The all-new 2022 Kia EV6 BEV CUV uses the same E-GMP modular platform that underpins the Hyundai Ioniq 5. Kia and Hyundai often share vehicle platforms to maximize development efficiency.
The chassis architecture provides an adaptable foundation, in this case delivering a 114-inch wheelbase. The Kia EV6 delivers very good performance numbers, AWD availability, and ultra-fast charging times.
Dual motors (AWD version) and a 77.4kWh battery provide 576 horsepower, netting the EV6 a 0-to-60 mph time of 3.5 seconds. The system offers vehicle-to-load (V2L) functionality. Its EPA-certified all-electric range is 274 miles. It will also tow 2,300 pounds.
The 2022 Kia Sorento PHEV features a 110.8-inch wheelbase, all-wheel-drive capability, and six-passenger three-row seating accommodations in an upscale interior. Power comes from a 1.6L turbocharged 16-valve four-cylinder gas engine hooked up to a permanent magnet synchronous motor and six-speed auto transmission.
The hybrid power system’s combined performance numbers are pretty good (261 horsepower and 258 pound-feet of torque), and the Sorento PHEV features a 1,654-pound tow rating (unbraked). Its braked tow rating was TBD as of this report.
A combined overall range of 460 miles and a pure-electric range of 32 miles are claimed. The EPA fuel mileage numbers are 34 gas and 79 MPGe, including a charge time of 3.4 hours at 240V.
The Mitsubishi Outlander PHEV has been completely redone for 2022 (scheduled for the U.S. in the second half of 2022) with a new body style that has engendered mixed reviews.
The powertrain’s gas half is a 2.4L DOHC 16-valve engine pushing out 131 horsepower and 144 pound-feet of torque. The output of the axle motors and the drive battery was increased by about 40%. It also offers roomy three-row seating and interior space that has been upgraded and enhanced.
The Super-All Wheel Control (S-AWC) twin-motor system distributes power or braking to the front and rear wheels, as well as the left and right wheels, according to road and driving conditions.
Five selectable drive modes (EV, Series Hybrid, Parallel Hybrid, Snow, and Sport) adapt the AWD Mitsubishi Outlander PHEV for the best performance in any situation or environment.
The Outlander PHEV’s all-electric range is 54 miles, which is as good or better than most of the PHEVS in this category. An increase in fuel-tank capacity expanded the combined hybrid driving range, getting EPA fuel mileage numbers of 26 mpg combined gas and 74 MPGe combined for gas and electric driving. It’s rated for a 1,500-pound towing capacity.
Polestar emerged as an electric high-performance EV sports sedan builder off-shoot of Volvo, and they share some technology, especially when it comes to EV and safety expertise. The Polestar 2 Long Range FWD and AWD models boast a tow rating of 2,000 pounds. Power ratings for the Long Range AWD model are a combined 408 horsepower and 487 pound-feet of torque.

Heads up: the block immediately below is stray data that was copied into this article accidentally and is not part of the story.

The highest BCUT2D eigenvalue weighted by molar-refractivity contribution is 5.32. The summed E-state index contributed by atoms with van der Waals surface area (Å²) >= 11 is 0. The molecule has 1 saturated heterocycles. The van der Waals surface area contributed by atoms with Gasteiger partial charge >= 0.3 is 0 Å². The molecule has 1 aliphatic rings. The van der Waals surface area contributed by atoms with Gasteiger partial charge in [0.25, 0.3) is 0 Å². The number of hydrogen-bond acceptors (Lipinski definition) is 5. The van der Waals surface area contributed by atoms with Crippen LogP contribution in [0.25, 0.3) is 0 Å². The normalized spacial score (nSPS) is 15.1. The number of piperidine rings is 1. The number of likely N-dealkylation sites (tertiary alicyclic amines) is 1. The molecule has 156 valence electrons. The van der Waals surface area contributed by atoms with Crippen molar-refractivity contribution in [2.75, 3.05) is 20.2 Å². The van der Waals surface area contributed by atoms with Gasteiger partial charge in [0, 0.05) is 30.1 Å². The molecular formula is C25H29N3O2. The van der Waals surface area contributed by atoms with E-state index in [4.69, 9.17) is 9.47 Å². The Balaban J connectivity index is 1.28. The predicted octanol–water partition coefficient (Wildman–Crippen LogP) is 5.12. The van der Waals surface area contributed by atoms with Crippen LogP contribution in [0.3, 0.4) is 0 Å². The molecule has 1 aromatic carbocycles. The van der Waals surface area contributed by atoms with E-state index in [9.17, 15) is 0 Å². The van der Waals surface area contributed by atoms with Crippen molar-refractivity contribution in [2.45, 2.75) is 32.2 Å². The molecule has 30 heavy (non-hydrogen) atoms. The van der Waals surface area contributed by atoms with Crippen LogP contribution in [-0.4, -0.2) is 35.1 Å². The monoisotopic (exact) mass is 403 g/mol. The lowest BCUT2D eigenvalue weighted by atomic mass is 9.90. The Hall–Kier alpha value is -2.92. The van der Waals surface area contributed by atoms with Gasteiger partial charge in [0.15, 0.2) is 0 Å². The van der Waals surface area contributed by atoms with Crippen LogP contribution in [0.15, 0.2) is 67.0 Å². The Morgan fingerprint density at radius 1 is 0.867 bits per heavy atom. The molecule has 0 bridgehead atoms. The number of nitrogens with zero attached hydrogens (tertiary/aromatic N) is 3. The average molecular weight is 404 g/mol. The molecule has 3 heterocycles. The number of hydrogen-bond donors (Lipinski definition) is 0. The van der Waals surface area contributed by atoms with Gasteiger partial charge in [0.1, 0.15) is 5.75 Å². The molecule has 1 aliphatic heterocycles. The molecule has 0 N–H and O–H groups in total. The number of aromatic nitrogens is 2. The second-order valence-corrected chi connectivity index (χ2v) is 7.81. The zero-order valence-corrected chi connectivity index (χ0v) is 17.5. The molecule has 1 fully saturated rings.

The single-motor (FWD) Polestar 2 is rated at 265 miles, while the dual-motor (AWD) Polestar 2 has an EPA-certified range of 249 miles on a single charge. Charge time is said to be up to 8 hours at 240V.
The Polestar 2 offers all the high-end sports sedan accommodations one would expect. Inside you’ll find a modern design ethic and comfort. There’s also enough gadgetry, such as an 11.15-inch free-floating center touchscreen, a 12.3-inch driver’s digital-instrument panel, Pilot Assist, Adaptive Cruise Control, and Active Bending Headlights with Cornering Lights to please any tech geek.
Toyota’s only plug-in hybrid scores a battery-only range of 42 miles, gas-only mpg of 38 combined, and a combined MPGe of 94 miles. Power for the Toyota RAV4 Prime comes from a highly efficient 2.5L DOHC 16-valve four-cylinder Atkinson-cycle gas engine paired with an 18.1 kWh battery pack and two rear-mounted electric motors. Its combined system power output is 302 horsepower.
The Electronic On-Demand AWD system delivers traction in a wide range of terrains and road conditions through the separate electric motor for the rear wheels. A Trail Mode directs the AWD system to direct more power to wheels that are grounded. Paddle shifters allow the driver to precisely control the electronically controlled continuously variable transmission (ECVT).
Upgraded comfort levels and performance systems are also available, depending on trim levels. The Toyota RAV4 Hybrid Prime is rated for a maximum towing capacity of 2,500 pounds.
The ID.4 is the first all-electric SUV from Volkswagen. Built on Volkswagen’s MEB electric vehicle platform with a 109-inch wheelbase, the ID.4 offers a modern and spacious interior in a compact SUV with surprisingly generous power.
The main motor sits directly over the rear axle. AWD versions of the ID.4 feature electric motors on both axles powered by the single battery pack mounted in the center of the chassis. Together, they make 295 horsepower and 339 pound-feet of torque.
Inside the 2022 Volkswagen ID.4 is a 5.3-inch ID.Cockpit digital display attached to the steering column, replacing the traditional instrument cluster. An optional panoramic fixed-glass roof spans almost the entire length of the roof. An electric sunshade can be deployed via the touch slider above the driver or through the infotainment center.
In RWD configuration, the Volkswagen ID.4 is rated to tow 2,200 pounds; the AWD version of the ID.4 offers a 2,700-pound maximum towing capacity. The 2021 ID.4 AWD Pro S scored a 97MPGe combined and an EPA-estimated 240-mile range.